Is Bed Rest or Staying Active Better for Low Back Pain Recovery?

Is Bed Rest or Staying Active Better for Low Back Pain Recovery?

When you are experiencing low back pain, your first instinct may be to crawl in bed. But after reviewing several studies, researchers confirmed that staying active is usually best to keep your back healthy.

Bed rest may not be your best option to help heal your low back pain.

The Norwegian Centre for Health Services reviewed studies on whether or not bed rest is best for low back pain patients, and their results were published in the Cochrane Library. The review was done in 2010, and since then, no new studies have been published. (At least not that I could find--please contact me if you know of one.)

Review details

The review combined evidence from 10 randomized trials that studied the effects of bed rest versus staying active. The data that was analyzed was divided into two patient groups: low back pain with and without sciatica.

The studies only included patients with acute low back pain, lasting less than 6 weeks, from unidentified sources (excluding patients with pain from fracture, inflammatory joint disease, osteoporosis, infection, etc.).

Pain levels and ability to function were compared 4 weeks and 12 weeks after the initial recommendation of either normal activity or bed rest.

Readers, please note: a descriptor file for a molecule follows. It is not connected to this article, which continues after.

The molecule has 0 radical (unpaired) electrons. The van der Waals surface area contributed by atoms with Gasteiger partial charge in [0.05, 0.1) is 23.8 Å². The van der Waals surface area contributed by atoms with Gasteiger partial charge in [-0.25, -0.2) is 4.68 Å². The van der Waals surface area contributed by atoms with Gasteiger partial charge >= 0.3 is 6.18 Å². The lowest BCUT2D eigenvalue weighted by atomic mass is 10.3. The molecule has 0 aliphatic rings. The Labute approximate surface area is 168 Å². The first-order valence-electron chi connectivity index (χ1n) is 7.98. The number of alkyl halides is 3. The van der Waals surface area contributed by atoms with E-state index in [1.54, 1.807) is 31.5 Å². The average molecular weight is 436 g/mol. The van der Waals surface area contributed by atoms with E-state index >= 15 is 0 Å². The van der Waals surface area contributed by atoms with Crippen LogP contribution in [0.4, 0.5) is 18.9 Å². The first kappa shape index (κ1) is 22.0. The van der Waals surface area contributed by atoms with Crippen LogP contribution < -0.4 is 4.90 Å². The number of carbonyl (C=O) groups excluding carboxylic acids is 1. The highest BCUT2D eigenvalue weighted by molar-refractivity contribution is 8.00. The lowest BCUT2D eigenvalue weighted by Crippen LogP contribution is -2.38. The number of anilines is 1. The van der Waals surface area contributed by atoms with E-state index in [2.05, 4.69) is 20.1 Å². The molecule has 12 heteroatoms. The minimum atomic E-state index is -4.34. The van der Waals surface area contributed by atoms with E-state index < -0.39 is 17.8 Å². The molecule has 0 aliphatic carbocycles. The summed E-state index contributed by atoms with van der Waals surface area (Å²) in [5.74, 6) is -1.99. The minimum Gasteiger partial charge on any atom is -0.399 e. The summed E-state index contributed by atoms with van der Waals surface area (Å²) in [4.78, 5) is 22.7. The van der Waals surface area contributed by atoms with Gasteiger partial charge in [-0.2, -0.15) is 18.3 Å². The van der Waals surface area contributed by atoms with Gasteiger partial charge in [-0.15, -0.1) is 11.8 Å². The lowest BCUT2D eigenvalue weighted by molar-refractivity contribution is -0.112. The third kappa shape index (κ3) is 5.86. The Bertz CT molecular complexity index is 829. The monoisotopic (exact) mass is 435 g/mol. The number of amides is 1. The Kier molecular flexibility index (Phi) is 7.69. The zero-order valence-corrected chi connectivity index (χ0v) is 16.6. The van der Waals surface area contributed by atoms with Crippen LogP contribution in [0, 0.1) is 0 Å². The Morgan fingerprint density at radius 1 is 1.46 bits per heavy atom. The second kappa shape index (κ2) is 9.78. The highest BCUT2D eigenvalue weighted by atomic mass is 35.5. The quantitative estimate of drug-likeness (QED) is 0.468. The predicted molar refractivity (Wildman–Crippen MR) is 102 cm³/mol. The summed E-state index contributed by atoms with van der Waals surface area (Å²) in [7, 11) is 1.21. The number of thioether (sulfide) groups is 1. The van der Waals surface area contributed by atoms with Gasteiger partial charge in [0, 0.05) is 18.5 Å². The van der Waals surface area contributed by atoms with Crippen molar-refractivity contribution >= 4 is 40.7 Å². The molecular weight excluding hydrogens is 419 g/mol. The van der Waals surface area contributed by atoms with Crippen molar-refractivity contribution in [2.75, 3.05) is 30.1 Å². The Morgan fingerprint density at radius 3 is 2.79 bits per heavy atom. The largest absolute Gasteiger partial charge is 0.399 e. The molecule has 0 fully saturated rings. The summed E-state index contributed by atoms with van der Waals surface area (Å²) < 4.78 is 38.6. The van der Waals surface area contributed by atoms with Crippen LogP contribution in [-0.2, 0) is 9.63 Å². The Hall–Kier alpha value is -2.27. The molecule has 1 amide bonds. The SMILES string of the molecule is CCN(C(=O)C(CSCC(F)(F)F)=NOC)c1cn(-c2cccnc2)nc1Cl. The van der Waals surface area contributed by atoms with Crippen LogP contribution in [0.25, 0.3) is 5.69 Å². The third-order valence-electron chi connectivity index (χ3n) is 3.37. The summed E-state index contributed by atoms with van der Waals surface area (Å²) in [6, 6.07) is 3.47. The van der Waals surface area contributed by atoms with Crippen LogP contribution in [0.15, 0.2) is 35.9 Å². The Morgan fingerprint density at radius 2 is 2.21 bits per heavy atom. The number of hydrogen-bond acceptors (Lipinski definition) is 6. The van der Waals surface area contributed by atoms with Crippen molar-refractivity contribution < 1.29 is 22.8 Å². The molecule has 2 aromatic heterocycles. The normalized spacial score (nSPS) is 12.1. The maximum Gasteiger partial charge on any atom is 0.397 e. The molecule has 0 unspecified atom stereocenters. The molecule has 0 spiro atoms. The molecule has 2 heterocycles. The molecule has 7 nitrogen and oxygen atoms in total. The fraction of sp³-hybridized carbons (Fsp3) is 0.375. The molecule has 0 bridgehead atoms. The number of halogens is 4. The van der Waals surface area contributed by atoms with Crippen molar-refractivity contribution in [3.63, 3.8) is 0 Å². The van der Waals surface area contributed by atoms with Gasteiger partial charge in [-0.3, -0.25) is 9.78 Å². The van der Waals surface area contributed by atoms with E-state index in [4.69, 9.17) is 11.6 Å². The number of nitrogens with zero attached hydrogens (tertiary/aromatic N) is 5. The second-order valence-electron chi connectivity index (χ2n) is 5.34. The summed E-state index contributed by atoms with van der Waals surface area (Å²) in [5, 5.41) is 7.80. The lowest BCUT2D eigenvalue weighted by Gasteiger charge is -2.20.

Patients with back pain but no sciatica

This group of patients experienced less pain at 4 weeks and at 12 weeks, whether or not they were at bed rest or active.

The group of patients who stayed active showed a higher reduction of back pain. The difference in pain level between the two groups was not substantial. However, at both time points the ability to function was substantially greater in the group of patients who stayed active.

Patients with back pain and sciatica

From the group of patients with sciatica, there were little to no differences between the set of these patients that were put on bed rest and the set that remained active, in terms of pain reduction or ability to function after 4 or 12 weeks.

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      Author’s conclusion

      Though the evidence only slightly favors activity to bed rest for people with back pain and no sciatica, the lead author of the review, Kristin Thuve Dahm, noted, “The available evidence neither supports nor refutes that advice to stay active is better than resting in bed for people with sciatica. However, considering that bed rest is associated with potential harmful side effects, we think it is reasonable to advise people with sciatica to stay active.”

      Spine health and exercise

      Exercise increases blood flow to the spine. This is especially important for the intervertebral discs, which essentially act as sponges, to get their nutrition: The greater the blood flow to the sponges, the healthier they are.

      Exercise also increases the fluid exchange around the spine, which helps reduce swelling and inflammation that may occur as a result of an injury. Even if you can't participate in a formal exercise, just moving around through your daily activities will increase blood flow to your spine more than bed rest would.

      Until the 1990s, doctors commonly advised their spine patients to go home and rest. While this may be tempting to do, after a day or two, it’s time to get moving.

      Further reading:

      Reference:

      Dahm KT, Brurberg KG, Jamtvedt G, Hagen KB. Advice to rest in bed versus advice to stay active for acute low-back pain and sciatica. Cochrane Database of Systematic Reviews 2010, Issue 6. Art. No.: CD007612. DOI: 10.1002/14651858.CD007612.pub2 - See more at: http://summaries.cochrane.org/CD007612/BACK_advice-to-rest-in-bed-versus...

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